Editorial Board’s Top Picks: Emily Pentzer

Emily Pentzer is an Associate Editor for Polymer Chemistry and an Assistant Professor of Chemistry at Case Western Reserve University, USA. Her research addresses application-based materials problems in the areas of energy harvesting, management, and storage. She uses synthetic chemistry to tailor molecular design and control self-assembly for the preparation and study of novel conductive materials with controlled domain sizes and interfaces.

You can find all Editorial Board’s Top Picks papers in our web collection.

Focus on PAH building blocks for electronically active and porous polymers (Associate Editor: Prof Emily Pentzer Case Western Reserve University, USA)

Polyaromatic hydrocarbons (PAHs) are attractive building blocks for electronically active and porous organic polymers. For these applications, the preparation and isolation of appropriate polymeric structures is needed to provide the desired properties. PAHs are typically incorporated into conjugated polymers by transition metal-catalyzed cross-coupling reactions, and their solubility and solution processability is ensured by substitution with alkyl groups; recent interest has focused on accessing reduced band gap structures.  Alternatively, for the preparation of porous organic polymers, the tendency of PAHs to aggregate through p-p interactions must be overcome, and alkyl groups are disadvantageous for gas adsorption/storage.  Recent advances in the design and synthesis of PAH-containing polymers have helped expand the usefulness of these heteroatom-free systems.

1. Anthanthrene as a large PAH building block for the synthesis of conjugated polymers
Antoine Lafleur-Lambert, Jean-Benoît Giguère and Jean-Francois Morin
Polym. Chem., 2015, 6, 4859-4863

Aromatic anthanthrene is readily available from the common dye vat orange 3 and can be used to prepare PAH-containing polymers.  Morin and coworkers report the preparation of a series of anthanthrene-based conjugated polymers. The anthanthrene unit has branched alkyl substituents to control solubility and was copolymerized with electron rich and electron poor aryl comonomers. The absorption spectra of these polymers range from 450 to 850 nm, depending on the constituent materials. The series of novel polymers all showed similar LUMO levels, and variation of the HOMO levels show no trends based on the comonomer identity. These results indicate that both the HOMO and the LUMO orbitals are located on the anthanthrene units, and are not heavily influenced by the comonomer identity.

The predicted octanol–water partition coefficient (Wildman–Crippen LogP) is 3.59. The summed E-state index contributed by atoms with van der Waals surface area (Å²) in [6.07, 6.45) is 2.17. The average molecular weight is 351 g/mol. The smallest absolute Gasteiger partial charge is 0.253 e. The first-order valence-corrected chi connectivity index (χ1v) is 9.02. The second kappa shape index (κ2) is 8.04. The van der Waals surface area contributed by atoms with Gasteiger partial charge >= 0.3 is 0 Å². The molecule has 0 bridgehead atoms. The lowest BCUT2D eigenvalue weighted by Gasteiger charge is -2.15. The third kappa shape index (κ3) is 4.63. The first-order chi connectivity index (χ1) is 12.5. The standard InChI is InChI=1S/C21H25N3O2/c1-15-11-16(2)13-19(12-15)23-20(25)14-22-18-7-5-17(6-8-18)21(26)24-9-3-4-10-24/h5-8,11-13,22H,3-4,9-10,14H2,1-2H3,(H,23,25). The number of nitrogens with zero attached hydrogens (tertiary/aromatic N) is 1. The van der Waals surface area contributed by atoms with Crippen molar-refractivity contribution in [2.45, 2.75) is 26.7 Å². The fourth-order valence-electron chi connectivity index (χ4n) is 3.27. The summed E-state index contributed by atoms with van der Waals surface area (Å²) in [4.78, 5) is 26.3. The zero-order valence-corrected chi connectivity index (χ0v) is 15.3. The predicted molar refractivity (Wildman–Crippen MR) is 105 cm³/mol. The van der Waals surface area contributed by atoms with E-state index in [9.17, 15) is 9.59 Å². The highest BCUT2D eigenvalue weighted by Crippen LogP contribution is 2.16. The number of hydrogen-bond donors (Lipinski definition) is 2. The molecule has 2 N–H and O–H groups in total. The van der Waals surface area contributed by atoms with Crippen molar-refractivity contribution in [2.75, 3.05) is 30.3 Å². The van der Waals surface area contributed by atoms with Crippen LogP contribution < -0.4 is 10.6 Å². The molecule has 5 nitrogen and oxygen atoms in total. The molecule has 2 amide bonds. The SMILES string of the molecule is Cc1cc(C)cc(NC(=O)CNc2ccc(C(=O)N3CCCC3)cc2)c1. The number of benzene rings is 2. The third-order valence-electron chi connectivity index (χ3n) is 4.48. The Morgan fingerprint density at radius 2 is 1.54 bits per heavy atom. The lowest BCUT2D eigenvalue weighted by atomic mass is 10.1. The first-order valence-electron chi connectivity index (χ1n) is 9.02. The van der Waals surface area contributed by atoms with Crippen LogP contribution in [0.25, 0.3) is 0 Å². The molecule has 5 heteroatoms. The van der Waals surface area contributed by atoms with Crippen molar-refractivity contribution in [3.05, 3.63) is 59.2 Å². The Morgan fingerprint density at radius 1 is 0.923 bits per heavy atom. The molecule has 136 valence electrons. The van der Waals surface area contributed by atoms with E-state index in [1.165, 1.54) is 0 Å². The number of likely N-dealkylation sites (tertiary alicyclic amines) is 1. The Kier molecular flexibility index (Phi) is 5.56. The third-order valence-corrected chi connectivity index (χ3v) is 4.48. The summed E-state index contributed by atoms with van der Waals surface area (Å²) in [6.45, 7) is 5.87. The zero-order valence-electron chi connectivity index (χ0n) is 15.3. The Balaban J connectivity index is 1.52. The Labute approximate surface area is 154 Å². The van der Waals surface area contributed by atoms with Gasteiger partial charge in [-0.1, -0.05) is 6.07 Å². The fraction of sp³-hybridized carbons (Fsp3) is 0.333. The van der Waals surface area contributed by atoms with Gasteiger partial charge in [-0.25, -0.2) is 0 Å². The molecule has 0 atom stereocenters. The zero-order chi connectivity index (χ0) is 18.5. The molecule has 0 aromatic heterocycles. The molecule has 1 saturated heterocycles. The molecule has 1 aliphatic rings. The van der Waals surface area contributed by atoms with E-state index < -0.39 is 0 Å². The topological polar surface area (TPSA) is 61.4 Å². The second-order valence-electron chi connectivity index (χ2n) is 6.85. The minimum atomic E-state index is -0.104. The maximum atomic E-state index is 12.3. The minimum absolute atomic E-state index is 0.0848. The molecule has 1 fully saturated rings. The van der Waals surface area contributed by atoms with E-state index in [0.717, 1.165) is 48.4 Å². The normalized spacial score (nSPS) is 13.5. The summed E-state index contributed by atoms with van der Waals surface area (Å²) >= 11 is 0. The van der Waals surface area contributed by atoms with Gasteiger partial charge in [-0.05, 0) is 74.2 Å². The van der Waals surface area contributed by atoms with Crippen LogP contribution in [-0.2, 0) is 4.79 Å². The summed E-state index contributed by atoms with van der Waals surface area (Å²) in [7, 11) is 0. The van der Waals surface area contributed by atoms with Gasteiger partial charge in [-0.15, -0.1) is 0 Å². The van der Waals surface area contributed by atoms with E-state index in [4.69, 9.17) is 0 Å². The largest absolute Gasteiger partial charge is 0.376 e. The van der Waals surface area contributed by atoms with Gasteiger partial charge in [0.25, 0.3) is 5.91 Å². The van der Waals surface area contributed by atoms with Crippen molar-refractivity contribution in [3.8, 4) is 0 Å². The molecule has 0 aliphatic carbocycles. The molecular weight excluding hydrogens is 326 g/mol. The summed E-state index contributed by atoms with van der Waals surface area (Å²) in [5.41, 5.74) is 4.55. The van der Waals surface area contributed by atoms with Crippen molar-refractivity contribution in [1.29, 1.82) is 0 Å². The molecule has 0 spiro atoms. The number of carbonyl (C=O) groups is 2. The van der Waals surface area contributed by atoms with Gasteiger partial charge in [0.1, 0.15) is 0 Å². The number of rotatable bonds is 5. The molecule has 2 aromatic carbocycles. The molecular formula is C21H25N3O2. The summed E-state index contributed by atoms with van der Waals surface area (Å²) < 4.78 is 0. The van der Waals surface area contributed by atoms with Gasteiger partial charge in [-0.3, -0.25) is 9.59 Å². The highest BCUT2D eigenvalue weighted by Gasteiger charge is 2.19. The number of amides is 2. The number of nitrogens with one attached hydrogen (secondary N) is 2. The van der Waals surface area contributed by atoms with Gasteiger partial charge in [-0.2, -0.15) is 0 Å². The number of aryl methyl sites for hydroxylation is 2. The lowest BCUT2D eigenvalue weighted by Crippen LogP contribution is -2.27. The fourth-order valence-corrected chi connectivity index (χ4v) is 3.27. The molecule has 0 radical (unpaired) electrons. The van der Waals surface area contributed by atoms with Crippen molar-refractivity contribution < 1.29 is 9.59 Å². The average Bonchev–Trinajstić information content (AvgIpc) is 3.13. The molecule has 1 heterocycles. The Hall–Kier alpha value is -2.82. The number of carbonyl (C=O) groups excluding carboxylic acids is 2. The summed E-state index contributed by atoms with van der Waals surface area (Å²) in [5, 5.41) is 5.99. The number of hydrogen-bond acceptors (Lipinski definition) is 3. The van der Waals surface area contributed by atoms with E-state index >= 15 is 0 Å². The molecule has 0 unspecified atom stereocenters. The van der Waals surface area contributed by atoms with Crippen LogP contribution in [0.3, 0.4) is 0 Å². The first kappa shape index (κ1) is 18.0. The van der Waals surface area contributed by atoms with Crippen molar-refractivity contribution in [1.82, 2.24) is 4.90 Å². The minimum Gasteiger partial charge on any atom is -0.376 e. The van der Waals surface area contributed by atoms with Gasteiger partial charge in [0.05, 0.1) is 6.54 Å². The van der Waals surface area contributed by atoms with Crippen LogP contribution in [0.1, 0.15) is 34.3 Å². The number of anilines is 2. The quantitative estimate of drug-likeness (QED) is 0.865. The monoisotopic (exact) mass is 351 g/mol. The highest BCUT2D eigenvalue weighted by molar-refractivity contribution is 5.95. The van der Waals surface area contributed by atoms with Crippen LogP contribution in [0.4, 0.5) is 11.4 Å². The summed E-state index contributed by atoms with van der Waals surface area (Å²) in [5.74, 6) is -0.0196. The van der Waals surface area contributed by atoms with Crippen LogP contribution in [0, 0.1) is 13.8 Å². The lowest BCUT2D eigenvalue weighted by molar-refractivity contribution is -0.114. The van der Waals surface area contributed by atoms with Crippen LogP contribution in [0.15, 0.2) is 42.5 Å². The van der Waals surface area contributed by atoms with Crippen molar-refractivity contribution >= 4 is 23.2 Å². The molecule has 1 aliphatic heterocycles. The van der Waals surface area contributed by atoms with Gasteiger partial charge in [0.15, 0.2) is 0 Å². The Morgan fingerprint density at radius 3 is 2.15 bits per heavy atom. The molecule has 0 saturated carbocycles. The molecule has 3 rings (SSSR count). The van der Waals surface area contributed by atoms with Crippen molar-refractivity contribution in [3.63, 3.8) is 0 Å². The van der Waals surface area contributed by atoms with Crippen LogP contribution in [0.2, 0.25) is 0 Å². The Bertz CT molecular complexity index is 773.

2. Dicyclopenta[cd,jk]pyrene based acceptors in conjugated polymers
Sambasiva R. Bheemireddy and Kyle N. Plunkett
Polym. Chem., 2016, Advance Article

In this study, Plunkett and Bheemireddy report the use of the PAH dicyclopentapyrene, as an acceptor unit in conjugated polymers. This alkylated monomer was copolymerized with various electron donor comonomers including thiophene, bithiophene, and diethynyl benzene. In the thin film, these polymers show broad absorption profiles, from ~320-720 nm, corresponding to band gaps of ~1.7 eV. The identity of the comonomer with the PAH had little influence on the HOMO and LUMO levels, inconsistent with traditional donor-acceptor theory for reduced bandgap materials.  In fact, DFT calculations show the LUMO orbital distribution across the series is essentially unchanged and mostly located on the PAH unit (as expected), but surprisingly, the HOMO orbitals are also localized to the PAH unit for the thiophene and bithiophene polymers.

3. Di(naphthalen-2-yl)-1,2-diphenylethene-based conjugated polymers: aggregation-enhanced emission and explosive detection
Mengxia Gao, Yue Wu, Bin Chen, Bairong He, Han Nie, Tingyan Li, Fupeng Wu, Wenjun Zhou, Jian Zhou and Zujin Zhao
Polym. Chem., 2015, 6, 7641-7645

Di(naphthalene-2-yl)-1,2-diphenylethene is used as a building block by Zhao and coworkers to prepare fluorescent conjugated polymers which show aggregation induced emission. Addition of the poor solvent water to these polymers in THF causes them to aggregate and essentially turns on the fluorescence of the materials by preventing non-radiative excited state decay. DFT calculations show the HOMO and LUMO orbitals are significantly distributed over both comonomers, as well as the pendant naphthyl groups, indicating good intramolecular orbital overlap. These materials further show potential to detect explosives under aqueous conditions, as the fluorescence is quenched in the presence of picric acid.

4. Facile approach for preparing porous organic polymers through Bergman cyclization
Xian-Mei Zhang, Xuesong Ding, Aiguo Hu and Bao-Hang Han
Polym. Chem., 2015, 6, 4734-4741

The Bergman cyclization reaction was used to prepare microporous polymers from a triphenylene-based monomer that contains three ene-diyne moieties. This catalyst-free and thermally induced intramolecular cyclization produces three 1,4-benzene biradical per monomer that undergo intermolecular coupling to yield the porous polymer. Although the monomers themselves are planar, they link together in a non-planar fashion to give a porous, high surface area material. Han and coworkers then demonstrate that the novel micorporous polymers show high adsorption capacity for both hydrogen and carbon dioxide.

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